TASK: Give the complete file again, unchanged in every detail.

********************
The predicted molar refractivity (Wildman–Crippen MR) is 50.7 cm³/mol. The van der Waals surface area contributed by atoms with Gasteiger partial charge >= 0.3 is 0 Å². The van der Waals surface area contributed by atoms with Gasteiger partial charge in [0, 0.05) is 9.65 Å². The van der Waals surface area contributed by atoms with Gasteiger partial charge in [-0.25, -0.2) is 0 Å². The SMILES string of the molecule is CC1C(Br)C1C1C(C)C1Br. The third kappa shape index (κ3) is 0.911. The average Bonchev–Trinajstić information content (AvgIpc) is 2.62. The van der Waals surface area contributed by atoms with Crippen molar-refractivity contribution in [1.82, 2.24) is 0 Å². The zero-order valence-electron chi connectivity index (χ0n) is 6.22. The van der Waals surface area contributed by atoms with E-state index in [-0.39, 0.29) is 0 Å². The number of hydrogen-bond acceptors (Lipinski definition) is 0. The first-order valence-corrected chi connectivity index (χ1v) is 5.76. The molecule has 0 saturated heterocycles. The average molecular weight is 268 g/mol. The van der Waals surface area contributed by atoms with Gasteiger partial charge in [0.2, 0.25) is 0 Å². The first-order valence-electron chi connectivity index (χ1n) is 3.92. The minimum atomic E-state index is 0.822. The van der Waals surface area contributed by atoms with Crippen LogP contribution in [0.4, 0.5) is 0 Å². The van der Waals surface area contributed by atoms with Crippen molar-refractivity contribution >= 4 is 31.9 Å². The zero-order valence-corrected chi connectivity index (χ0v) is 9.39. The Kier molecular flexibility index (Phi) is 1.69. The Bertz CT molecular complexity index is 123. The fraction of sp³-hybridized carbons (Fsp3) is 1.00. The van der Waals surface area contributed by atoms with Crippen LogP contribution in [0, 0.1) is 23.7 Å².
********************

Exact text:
The predicted molar refractivity (Wildman–Crippen MR) is 50.7 cm³/mol. The van der Waals surface area contributed by atoms with Gasteiger partial charge >= 0.3 is 0 Å². The van der Waals surface area contributed by atoms with Gasteiger partial charge in [0, 0.05) is 9.65 Å². The van der Waals surface area contributed by atoms with Gasteiger partial charge in [-0.25, -0.2) is 0 Å². The SMILES string of the molecule is CC1C(Br)C1C1C(C)C1Br. The third kappa shape index (κ3) is 0.911. The average Bonchev–Trinajstić information content (AvgIpc) is 2.62. The van der Waals surface area contributed by atoms with Crippen molar-refractivity contribution in [1.82, 2.24) is 0 Å². The zero-order valence-electron chi connectivity index (χ0n) is 6.22. The van der Waals surface area contributed by atoms with E-state index in [-0.39, 0.29) is 0 Å². The number of hydrogen-bond acceptors (Lipinski definition) is 0. The first-order valence-corrected chi connectivity index (χ1v) is 5.76. The molecule has 0 saturated heterocycles. The average molecular weight is 268 g/mol. The van der Waals surface area contributed by atoms with Gasteiger partial charge in [0.2, 0.25) is 0 Å². The first-order valence-electron chi connectivity index (χ1n) is 3.92. The minimum atomic E-state index is 0.822. The van der Waals surface area contributed by atoms with Crippen LogP contribution in [0.4, 0.5) is 0 Å². The van der Waals surface area contributed by atoms with Crippen molar-refractivity contribution >= 4 is 31.9 Å². The zero-order valence-corrected chi connectivity index (χ0v) is 9.39. The Kier molecular flexibility index (Phi) is 1.69. The Bertz CT molecular complexity index is 123. The fraction of sp³-hybridized carbons (Fsp3) is 1.00. The van der Waals surface area contributed by atoms with Crippen LogP contribution in [0, 0.1) is 23.7 Å².